Three Skills of an Effective Time Manager

by Mark Forster

This chapter is a free excerpt from The Pathway to Awesomeness.

October 25, 2007

I was asked the other day what I considered to be the skills needed for effective time management. I could of course have produced a list as long as my arm, but on reflection I decided that there were three skills which lie at the root of being effective. In fact, they are not so much skills as attitudes.

1. What’s really important? The ability to identify what is really important to your work and the determination to concentrate on it is fundamental. To identify this you have to be quite clear what you are aiming to achieve overall and what is needed to get there. This attitude is the exact opposite of the sort of “thinking” behind phrases like, “I really need to run a marketing campaign, but I haven’t been able to get around to it.”


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October 25, 2007

I was asked the other day what I considered to be the skills needed for effective time management. I could of course have produced a list as long as my arm, but on reflection I decided that there were three skills which lie at the root of being effective. In fact, they are not so much skills as attitudes.

1. What’s really important? The ability to identify what is really important to your work and the determination to concentrate on it is fundamental. To identify this you have to be quite clear what you are aiming to achieve overall and what is needed to get there. This attitude is the exact opposite of the sort of “thinking” behind phrases like, “I really need to run a marketing campaign, but I haven’t been able to get around to it.”

2. Think systems. Businesses are often made or broken by how good their systems are. If your own personal systems are bad, they will waste vast amounts of your time and hold you back. Poor time managers tend to use “work-arounds” when a system doesn’t work properly. Effective time managers take the time to put the system right so that the work-arounds are no longer necessary.

3. Work to completion. The effective time manager never leaves things unfinished. That doesn’t mean that he or she necessarily finishes everything in one session. What it does mean is that the momentum is kept going and that loose ends are tidied up. Poor time managers tend to start projects off with a burst of enthusiasm and then let them slide once the original enthusiasm has abated. The result is not only that the project isn’t completed but that the time spent on it is not available for other projects.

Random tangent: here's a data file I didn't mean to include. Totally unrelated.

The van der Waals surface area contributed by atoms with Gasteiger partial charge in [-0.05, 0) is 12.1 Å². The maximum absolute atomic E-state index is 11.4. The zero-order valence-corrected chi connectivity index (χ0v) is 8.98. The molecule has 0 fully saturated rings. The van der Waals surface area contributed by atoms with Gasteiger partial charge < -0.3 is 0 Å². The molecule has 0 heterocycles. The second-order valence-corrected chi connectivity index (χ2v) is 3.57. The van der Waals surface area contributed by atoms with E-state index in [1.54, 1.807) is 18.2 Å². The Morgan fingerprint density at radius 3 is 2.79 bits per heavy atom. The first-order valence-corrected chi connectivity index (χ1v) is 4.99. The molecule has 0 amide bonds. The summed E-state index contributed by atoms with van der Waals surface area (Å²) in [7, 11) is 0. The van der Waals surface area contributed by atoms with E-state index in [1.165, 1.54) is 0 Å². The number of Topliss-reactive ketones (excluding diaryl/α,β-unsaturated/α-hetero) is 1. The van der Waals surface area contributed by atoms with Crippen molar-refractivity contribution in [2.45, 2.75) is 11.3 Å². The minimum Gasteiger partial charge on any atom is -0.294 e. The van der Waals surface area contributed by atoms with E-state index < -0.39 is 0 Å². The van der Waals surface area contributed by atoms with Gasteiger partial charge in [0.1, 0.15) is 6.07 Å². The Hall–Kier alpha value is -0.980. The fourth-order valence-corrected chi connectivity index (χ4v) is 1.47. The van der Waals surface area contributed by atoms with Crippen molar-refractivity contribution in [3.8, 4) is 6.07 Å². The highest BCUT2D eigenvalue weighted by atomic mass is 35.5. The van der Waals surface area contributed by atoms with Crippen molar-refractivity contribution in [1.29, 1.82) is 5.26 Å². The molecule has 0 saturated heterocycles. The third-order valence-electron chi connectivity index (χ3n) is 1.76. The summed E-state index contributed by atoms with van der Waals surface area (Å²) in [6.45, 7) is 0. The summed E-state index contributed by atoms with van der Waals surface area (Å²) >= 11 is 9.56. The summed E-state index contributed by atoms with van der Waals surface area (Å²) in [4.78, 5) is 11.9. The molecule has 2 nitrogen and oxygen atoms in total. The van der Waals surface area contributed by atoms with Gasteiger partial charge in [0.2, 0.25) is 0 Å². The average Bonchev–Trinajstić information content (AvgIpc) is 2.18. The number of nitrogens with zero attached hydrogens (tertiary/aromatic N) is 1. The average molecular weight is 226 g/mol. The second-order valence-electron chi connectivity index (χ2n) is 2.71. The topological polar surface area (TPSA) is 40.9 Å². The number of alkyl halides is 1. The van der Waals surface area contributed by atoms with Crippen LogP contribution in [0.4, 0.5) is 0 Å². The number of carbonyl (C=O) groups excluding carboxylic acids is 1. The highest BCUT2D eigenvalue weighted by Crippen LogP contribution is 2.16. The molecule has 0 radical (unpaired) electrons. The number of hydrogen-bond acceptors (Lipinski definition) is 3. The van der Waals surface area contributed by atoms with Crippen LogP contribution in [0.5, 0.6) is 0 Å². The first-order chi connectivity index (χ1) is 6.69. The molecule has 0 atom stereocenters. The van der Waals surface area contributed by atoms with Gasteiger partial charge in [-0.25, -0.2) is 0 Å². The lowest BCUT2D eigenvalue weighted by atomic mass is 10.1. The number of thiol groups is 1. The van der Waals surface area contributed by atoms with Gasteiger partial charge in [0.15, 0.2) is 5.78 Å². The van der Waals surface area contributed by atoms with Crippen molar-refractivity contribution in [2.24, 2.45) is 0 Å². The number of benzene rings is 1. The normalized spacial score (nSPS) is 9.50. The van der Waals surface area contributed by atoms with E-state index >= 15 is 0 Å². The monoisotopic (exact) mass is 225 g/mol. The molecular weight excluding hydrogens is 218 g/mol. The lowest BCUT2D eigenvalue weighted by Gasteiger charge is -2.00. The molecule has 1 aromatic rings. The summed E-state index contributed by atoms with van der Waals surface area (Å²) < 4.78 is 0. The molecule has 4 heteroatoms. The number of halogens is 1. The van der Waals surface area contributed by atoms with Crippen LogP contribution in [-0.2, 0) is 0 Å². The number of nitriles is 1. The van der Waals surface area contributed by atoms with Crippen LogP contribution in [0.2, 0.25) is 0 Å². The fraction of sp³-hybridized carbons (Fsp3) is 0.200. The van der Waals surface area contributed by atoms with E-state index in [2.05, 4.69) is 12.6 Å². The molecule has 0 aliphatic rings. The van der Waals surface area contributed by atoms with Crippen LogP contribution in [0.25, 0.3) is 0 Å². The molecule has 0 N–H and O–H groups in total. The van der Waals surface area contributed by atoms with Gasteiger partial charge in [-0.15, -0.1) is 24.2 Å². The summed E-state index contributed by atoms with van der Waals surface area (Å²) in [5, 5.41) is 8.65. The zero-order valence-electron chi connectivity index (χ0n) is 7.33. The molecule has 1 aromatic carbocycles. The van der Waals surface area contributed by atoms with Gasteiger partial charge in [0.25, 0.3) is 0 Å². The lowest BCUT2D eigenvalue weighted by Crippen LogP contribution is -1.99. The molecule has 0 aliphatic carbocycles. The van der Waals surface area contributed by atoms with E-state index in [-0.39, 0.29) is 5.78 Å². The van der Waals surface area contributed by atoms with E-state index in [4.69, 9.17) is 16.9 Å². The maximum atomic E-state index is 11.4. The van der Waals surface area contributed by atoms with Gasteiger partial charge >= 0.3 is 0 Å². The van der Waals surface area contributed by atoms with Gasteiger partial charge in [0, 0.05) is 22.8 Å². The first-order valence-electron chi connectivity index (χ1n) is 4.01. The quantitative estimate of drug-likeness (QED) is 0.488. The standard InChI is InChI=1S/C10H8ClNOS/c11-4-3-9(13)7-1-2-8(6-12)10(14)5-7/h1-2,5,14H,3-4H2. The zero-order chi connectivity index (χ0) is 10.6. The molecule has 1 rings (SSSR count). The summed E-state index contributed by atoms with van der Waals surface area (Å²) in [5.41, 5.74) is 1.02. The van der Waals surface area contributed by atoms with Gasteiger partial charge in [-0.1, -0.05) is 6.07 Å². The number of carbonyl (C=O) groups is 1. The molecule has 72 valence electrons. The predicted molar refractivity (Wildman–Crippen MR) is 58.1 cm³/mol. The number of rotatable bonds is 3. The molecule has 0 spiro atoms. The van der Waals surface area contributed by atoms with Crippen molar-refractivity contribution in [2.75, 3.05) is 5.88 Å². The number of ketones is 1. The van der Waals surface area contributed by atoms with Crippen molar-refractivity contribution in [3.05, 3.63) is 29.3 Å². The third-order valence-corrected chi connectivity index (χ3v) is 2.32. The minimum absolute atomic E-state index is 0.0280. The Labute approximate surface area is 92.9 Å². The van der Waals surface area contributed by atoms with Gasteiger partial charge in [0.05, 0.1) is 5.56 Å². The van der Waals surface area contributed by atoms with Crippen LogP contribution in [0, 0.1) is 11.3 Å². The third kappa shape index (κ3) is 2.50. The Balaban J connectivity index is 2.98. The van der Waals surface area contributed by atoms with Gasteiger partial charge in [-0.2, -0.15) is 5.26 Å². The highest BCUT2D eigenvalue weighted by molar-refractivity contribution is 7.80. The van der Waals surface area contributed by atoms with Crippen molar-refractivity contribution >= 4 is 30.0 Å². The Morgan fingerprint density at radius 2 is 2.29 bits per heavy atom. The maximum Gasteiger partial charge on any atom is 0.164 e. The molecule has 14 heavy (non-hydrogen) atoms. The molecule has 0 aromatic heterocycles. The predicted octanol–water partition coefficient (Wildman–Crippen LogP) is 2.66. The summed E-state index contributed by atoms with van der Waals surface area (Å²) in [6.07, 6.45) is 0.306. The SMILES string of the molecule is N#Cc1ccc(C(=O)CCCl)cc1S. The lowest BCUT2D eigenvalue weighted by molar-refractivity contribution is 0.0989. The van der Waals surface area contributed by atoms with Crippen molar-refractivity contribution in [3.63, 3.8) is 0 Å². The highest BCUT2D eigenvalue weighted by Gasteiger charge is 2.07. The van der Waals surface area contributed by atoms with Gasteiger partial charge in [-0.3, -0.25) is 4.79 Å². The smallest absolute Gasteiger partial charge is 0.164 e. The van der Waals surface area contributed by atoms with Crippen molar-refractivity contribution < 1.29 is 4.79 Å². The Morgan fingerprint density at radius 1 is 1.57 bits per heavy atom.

Time Management Helps

Here’s a list of my favourite time management helps:

  • Ring binder and refill pads. I much prefer using pen and paper for time management lists, and ring binders are great for flexible notes and lists.
  • Bic Cristal Ballpoint. The most comfortable, reliable and indestructible of cheapo pens, and of many a lot more expensive too. Cheap enough to buy in quantity, so it doesn’t matter if you lose them!
  • Kitchen Timer. An ordinary electronic kitchen timer is great for timed work bursts.
  • NEO Email Organizer. I don’t think I could survive without this program, which makes it possible to handle easily even vast quantities of email. I’ve been using this for years, and have found it invaluable. It only works with MS Outlook though.
  • Evernote. The ultimate note-taking program, also brilliant for sharing photos, files, etc, with other people. Using a Smart Phone you can take pictures, videos or audio files straight into Evernote. I find more uses for it every day.
  • Doxie Go Scanner. This little portable scanner will fit in a briefcase, and you download it when you get back to the office. Use it to store stuff in Evernote for the paperless office.
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